Thursday, 28 January 2010
Question 12: To ask the Minister for Education and Science if he has responded to correspondence written by a group (details supplied) on the matter of women who were imprisoned in Magdalene Laundries; further to Parliamentary Question Nos. 547 to 550, inclusive, of 19 January 2010, if he has reviewed the Department of Justice, Equality and Law Reform's position on this matter; if he has reviewed his position on this matter; and if he will make a statement on the matter. [4152/10]
Question 14: To ask the Minister for Education and Science if, in view of new evidence proving the State's complicity in the detention of women in the Magdalene Laundries, he will support extending eligibility for redress to these women. [4230/10]
I propose to take Questions Nos. 12 and 14 together.
A response has issued to the correspondence from the Justice for Magdalenes group and my officials have been in touch with the group to arrange a meeting with its representatives.
The residential institutions redress scheme was introduced as an exceptional measure to provide compensation for people who were sent as children to, and who were victims of abuse while resident in, industrial schools, reformatory schools and other institutions in respect of which a public body had had a regulatory or inspection function. The Magdalene Laundries were privately-owned and operated establishments which did not come within the responsibility of the State and were not subject to State regulation or supervision. Accordingly, the laundries do not come within the scope of the redress scheme.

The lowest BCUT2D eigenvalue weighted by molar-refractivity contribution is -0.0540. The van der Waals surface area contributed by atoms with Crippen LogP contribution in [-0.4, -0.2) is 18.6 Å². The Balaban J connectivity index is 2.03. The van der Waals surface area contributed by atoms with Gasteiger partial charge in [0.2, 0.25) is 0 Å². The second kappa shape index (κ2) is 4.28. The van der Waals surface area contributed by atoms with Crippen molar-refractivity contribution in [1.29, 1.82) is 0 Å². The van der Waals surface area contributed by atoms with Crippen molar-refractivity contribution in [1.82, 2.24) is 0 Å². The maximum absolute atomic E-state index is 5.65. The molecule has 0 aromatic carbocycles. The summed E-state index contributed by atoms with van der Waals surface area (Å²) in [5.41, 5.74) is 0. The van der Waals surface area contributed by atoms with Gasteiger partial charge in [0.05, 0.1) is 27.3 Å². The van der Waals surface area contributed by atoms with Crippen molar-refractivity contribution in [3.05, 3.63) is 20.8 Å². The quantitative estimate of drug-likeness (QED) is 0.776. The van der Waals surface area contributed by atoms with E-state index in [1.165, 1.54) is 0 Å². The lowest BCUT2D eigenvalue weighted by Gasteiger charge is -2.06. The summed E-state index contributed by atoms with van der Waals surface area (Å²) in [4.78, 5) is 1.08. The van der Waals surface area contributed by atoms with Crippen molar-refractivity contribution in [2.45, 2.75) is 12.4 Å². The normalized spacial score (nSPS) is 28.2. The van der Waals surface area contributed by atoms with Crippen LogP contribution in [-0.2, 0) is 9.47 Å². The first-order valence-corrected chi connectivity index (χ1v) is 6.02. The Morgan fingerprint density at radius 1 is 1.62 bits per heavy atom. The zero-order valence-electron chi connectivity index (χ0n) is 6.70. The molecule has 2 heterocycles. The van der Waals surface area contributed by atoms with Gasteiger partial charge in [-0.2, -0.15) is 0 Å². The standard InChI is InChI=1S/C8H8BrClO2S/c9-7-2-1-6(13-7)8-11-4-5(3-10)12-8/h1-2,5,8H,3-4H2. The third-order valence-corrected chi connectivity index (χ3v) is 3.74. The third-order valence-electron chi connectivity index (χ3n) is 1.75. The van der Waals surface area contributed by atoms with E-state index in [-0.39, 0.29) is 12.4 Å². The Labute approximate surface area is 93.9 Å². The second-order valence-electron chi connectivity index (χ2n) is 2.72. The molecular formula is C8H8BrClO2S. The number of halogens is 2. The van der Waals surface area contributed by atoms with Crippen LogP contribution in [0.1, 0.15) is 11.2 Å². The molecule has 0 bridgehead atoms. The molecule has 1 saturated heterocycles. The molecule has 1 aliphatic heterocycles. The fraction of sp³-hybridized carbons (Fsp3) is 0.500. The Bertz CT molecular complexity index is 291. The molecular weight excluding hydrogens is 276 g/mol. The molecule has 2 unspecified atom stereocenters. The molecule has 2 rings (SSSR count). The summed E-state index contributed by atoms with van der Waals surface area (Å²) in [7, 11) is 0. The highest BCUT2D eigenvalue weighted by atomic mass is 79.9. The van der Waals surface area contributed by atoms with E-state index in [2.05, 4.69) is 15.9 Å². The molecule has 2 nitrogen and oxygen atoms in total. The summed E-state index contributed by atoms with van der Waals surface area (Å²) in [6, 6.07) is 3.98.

In recognition of the fact that some children were transferred from State-regulated institutions to laundries, section 1(3) of the Residential Institutions Redress Act 2002 provides that a child who was resident in a State-regulated institution and who was transferred to a laundry where they suffered abuse while so resident, will be deemed, at the time of the abuse to have been resident in the State-regulated institution. This provision was included on the basis that the State was still responsible for the welfare and protection of children who were transferred to a Magdalene laundry from a State-regulated institution provided that they were not officially discharged from the institution.
While the Justice for Magdalenes group acknowledges that the State did not license, regulate or inspect the Magdalene Laundries, it is calling for a distinct redress scheme for the former residents, including children and adults, on the basis of the State's failure to meet its constitutional responsibility to protect them.
The Justice for Magdalene's group has also raised the issue of girls being referred to the Magdalene Laundries via the criminal justice system. This issue is being examined by the Department of Justice, Equality and Law Reform and the results of the research so far were outlined by the Minister for Justice, Equality and Law Reform in the replies to parliamentary questions last week, to which Deputy Rabbitte's question referred.
My statement in a letter last September to the effect that the State did not refer individuals to Magdalene Laundries nor was it complicit in referring individuals to them was based on my Department's understanding of the position. This was also the understanding of the Department of Justice, Equality and Law Reform. Following an inquiry from my Department and contact from others, the Department of Justice, Equality and Law Reform examined the matter and has since confirmed that some women were referred to laundries via the courts system. I accept that this was the position as opposed to the position regarding referrals outlined in my letter of last September. It remains the case that these institutions were not subject to State inspection or regulation.
My officials are continuing to liaise with the Department of Justice, Equality and Law Reform regarding its inquiries and expect to meet representatives of the Justice for Magdalenes group at an early date to discuss the issues raised.